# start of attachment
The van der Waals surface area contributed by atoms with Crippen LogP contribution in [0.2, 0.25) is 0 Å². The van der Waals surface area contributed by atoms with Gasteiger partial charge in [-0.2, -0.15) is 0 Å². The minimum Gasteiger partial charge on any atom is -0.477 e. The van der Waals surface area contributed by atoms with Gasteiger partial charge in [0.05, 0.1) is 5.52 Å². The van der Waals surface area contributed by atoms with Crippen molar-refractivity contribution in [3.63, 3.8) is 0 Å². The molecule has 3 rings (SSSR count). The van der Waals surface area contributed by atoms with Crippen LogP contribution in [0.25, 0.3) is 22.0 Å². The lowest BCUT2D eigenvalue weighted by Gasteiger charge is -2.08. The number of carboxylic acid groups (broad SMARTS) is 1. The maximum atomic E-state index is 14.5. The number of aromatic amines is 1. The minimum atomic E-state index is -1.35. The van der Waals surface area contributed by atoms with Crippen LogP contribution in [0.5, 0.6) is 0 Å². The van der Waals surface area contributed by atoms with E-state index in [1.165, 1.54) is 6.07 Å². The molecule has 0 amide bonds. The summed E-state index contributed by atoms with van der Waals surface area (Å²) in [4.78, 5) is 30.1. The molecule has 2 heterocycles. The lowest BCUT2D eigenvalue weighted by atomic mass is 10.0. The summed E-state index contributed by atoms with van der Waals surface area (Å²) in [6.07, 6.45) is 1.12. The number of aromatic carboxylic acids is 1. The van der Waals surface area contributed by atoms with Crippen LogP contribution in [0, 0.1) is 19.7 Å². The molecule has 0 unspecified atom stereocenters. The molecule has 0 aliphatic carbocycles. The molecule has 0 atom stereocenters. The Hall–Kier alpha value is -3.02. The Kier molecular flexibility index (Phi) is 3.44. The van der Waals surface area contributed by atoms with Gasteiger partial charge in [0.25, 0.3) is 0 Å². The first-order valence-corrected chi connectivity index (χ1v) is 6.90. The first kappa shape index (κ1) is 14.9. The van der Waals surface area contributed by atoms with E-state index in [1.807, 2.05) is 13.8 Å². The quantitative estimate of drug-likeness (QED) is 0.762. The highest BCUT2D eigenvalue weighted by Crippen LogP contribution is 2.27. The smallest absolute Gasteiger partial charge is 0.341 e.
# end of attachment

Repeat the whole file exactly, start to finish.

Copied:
The van der Waals surface area contributed by atoms with Crippen LogP contribution in [0.2, 0.25) is 0 Å². The van der Waals surface area contributed by atoms with Gasteiger partial charge in [-0.2, -0.15) is 0 Å². The minimum Gasteiger partial charge on any atom is -0.477 e. The van der Waals surface area contributed by atoms with Gasteiger partial charge in [0.05, 0.1) is 5.52 Å². The van der Waals surface area contributed by atoms with Crippen molar-refractivity contribution in [3.63, 3.8) is 0 Å². The molecule has 3 rings (SSSR count). The van der Waals surface area contributed by atoms with Crippen LogP contribution in [0.25, 0.3) is 22.0 Å². The lowest BCUT2D eigenvalue weighted by Gasteiger charge is -2.08. The number of carboxylic acid groups (broad SMARTS) is 1. The maximum atomic E-state index is 14.5. The number of aromatic amines is 1. The minimum atomic E-state index is -1.35. The van der Waals surface area contributed by atoms with Crippen LogP contribution in [0.5, 0.6) is 0 Å². The van der Waals surface area contributed by atoms with E-state index in [1.165, 1.54) is 6.07 Å². The molecule has 0 amide bonds. The summed E-state index contributed by atoms with van der Waals surface area (Å²) in [4.78, 5) is 30.1. The molecule has 2 heterocycles. The lowest BCUT2D eigenvalue weighted by atomic mass is 10.0. The summed E-state index contributed by atoms with van der Waals surface area (Å²) in [6.07, 6.45) is 1.12. The number of aromatic carboxylic acids is 1. The van der Waals surface area contributed by atoms with Crippen LogP contribution in [0, 0.1) is 19.7 Å². The molecule has 0 unspecified atom stereocenters. The molecule has 0 aliphatic carbocycles. The molecule has 0 atom stereocenters. The Hall–Kier alpha value is -3.02. The Kier molecular flexibility index (Phi) is 3.44. The van der Waals surface area contributed by atoms with Gasteiger partial charge in [0.25, 0.3) is 0 Å². The first-order valence-corrected chi connectivity index (χ1v) is 6.90. The first kappa shape index (κ1) is 14.9. The van der Waals surface area contributed by atoms with E-state index in [1.807, 2.05) is 13.8 Å². The quantitative estimate of drug-likeness (QED) is 0.762. The highest BCUT2D eigenvalue weighted by Crippen LogP contribution is 2.27. The smallest absolute Gasteiger partial charge is 0.341 e.